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 Children  Ghana Project #4027

End Malnutrition for 600 Children in Ghana

by Self-Help International
End Malnutrition for 600 Children in Ghana
End Malnutrition for 600 Children in Ghana
End Malnutrition for 600 Children in Ghana
End Malnutrition for 600 Children in Ghana
End Malnutrition for 600 Children in Ghana
End Malnutrition for 600 Children in Ghana
End Malnutrition for 600 Children in Ghana
End Malnutrition for 600 Children in Ghana
End Malnutrition for 600 Children in Ghana
End Malnutrition for 600 Children in Ghana
End Malnutrition for 600 Children in Ghana
End Malnutrition for 600 Children in Ghana
End Malnutrition for 600 Children in Ghana
End Malnutrition for 600 Children in Ghana
End Malnutrition for 600 Children in Ghana
End Malnutrition for 600 Children in Ghana
End Malnutrition for 600 Children in Ghana
End Malnutrition for 600 Children in Ghana
End Malnutrition for 600 Children in Ghana
Paul (left) and Akwasi (right) in January 2015
Paul (left) and Akwasi (right) in January 2015

In rural Ghana, quite a number of children spend time idle at home or with their parents on their farms rather than in school. The importance of formal education has still not dawned on most parents within Beposo community in the Atwima Mponua District despite the nationwide push for primary education.

Esther and Simon have been married for seven years and have four children; Eric, Paul, Akwasi and Monica aged 5, 4, 3 and 1.5 years respectively. They are subsistence farmers growing maize, cassava, and plantain in Beposo.

Eric is in kindergarten (KG) 2 at Beposo D/A Basic School while Paul is in KG1 at Beposo Islamic Basic School. For unexplained reasons, Akwasi does not attend school and suffers from malnourishment, loneliness and lack of necessary parental care.

Akwasi wanted to be in school just like his elder brothers, Eric and Paul, but unfortunately, he was left alone in the house and sometimes wandered through the Beposo community while his parents worked on their farms. There were times his elder brother, Paul, would sacrifice going to school to keep him company. Akwasi would occasionally sneak in and join his brother Paul in the KG1 classroom despite the displeasure of the teachers since he was not enrolled. Yet each time he went to school, he was sure of a nutritious cup of QPM porridge.

In February 2015, SHI intervened and Akwasi was enrolled at Beposo Islamic Basic School. He is happy going to school to learn and making friends. His teachers tell SHI he never misses school and one of the things he enjoys is the QPM porridge.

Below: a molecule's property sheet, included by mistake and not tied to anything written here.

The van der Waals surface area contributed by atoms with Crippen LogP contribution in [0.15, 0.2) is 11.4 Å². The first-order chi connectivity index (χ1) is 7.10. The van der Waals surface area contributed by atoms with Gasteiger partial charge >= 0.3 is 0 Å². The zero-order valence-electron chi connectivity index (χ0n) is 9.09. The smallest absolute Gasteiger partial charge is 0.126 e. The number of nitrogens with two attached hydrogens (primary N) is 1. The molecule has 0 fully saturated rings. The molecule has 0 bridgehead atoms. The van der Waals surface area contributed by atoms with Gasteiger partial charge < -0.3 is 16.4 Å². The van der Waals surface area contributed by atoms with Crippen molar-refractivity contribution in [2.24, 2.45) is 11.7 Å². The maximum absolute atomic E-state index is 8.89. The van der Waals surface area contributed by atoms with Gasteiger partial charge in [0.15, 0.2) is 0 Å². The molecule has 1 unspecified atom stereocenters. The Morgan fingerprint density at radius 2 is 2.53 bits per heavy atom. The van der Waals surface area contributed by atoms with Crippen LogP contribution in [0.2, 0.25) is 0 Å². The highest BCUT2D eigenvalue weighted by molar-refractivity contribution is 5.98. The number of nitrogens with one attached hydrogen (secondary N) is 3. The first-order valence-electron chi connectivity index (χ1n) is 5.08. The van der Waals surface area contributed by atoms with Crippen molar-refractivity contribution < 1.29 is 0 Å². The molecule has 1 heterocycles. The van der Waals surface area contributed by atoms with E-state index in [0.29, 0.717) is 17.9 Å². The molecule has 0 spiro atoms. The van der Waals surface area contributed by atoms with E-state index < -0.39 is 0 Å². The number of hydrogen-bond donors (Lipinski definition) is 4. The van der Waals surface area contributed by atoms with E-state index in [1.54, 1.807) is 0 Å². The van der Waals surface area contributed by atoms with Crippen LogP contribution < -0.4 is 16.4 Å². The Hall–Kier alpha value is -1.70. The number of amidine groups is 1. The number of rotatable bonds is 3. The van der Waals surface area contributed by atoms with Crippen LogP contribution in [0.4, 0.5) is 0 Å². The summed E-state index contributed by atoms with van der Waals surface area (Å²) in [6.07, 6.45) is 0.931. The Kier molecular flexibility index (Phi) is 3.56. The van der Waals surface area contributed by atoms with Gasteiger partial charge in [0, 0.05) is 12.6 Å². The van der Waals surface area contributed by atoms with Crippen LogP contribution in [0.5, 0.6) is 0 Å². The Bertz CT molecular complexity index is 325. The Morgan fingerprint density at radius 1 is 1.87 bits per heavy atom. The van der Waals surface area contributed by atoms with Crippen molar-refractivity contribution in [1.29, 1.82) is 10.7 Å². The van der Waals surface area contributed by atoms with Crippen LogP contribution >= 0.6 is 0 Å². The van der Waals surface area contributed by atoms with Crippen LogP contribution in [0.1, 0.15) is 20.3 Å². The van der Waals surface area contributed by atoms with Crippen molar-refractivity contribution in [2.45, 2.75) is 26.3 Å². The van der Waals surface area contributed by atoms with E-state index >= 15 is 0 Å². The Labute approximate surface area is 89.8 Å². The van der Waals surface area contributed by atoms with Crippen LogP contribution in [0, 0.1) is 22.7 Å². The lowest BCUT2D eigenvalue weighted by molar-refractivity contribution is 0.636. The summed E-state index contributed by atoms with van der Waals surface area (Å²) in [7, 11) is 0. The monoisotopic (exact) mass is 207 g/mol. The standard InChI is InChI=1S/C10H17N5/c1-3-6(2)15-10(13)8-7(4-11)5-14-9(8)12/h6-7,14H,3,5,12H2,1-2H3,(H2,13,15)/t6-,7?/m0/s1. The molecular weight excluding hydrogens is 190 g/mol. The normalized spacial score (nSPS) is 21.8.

Thanks to four months of eating a nutritious daily meal of QPM porridge at the school feeding program, Akwasi has shown significant improvement in his health and confidence.                

Esther and Simon have openly expressed their appreciations to SHI, especially, the staff in charge of the quality protein maize feeding program for renewing their thoughts and restoring their confidence in their son Akwasi (“Yaw” for short). They have awakened to the fact that Yaw is not different from the other children and with the needed parental care and guidance he will grow to become a responsible adult to take care of them in their old age. Akwasi has since received a school uniform and a backpack and the family is happier than before.

Akwasi ("Yaw") in February 2015
Akwasi ("Yaw") in February 2015
A healthier Yaw, 4 months on the feeding program
A healthier Yaw, 4 months on the feeding program
An appreciative & healthier family
An appreciative & healthier family

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Children line up to get their meals
Children line up to get their meals

Bedaabour is a farming community in rural Ghana with about 1,000 people. They are mostly farmers growing cocoa, rice and vegetables. It has no electricity but is blessed with one borehole as a water source. Like many rural communities, pupils rarely stay in school beyond Junior High, partly attributed to economic hardship, low enrollment and poor attendance. Parents are usually unable to pay school fees regularly, to provide breakfast regularly, or to purchase the school supplies to sustain their children’s interest in learning.

In January 2014, Bedaabour Islamic Basic School became a beneficiary of the Self-Help International (SHI) School Feeding Program, which provides breakfast prepared from Quality Protein Maize for school children. Both the parents and teachers have since supported the program relentlessly. In March 2014, the Parent-Teacher Association (PTA) cultivated one acre of maize (corn) to ensure the school had a regular supply of maize for the breakfast porridge. The PTA has resolved to grow maize yearly.

In addition to maize, the school plans to have an acre of rice to feed the increasing number of pupils in 2015.

Initially, the school had no proper kitchen and cooking was done under a wooden shed; flies and dust were major distractions, a situation which affected food quality and pupils’ health. Due to the poor roof, cooking was halted whenever it rained. With Self-Help’s support, the school has constructed a new kitchen. Self-Help also provided health and hygiene education to the volunteer who prepares the daily meals, lessons she has shared with the students, including information regarding hand washing.

The feeding program has directly contributed to increased student enrollment and improved daily school attendance. Enrollment at pre-school and kindergarten grades increased by 13% from 87 students to 99 students, necessitating the construction of an additional classroom.

With improved enrollment and attendance, the need for a latrine became extremely urgent. The PTA has provided the school a temporal latrine. Provision of a latrine coupled with proper hand wash has brought about significant improvement in pupils’ health. Sicknesses related absenteeism has reduced. In the past, pupils would run home to answer nature’s call and would not return for the rest of the day. These cases have stopped now that students can answer the call at school.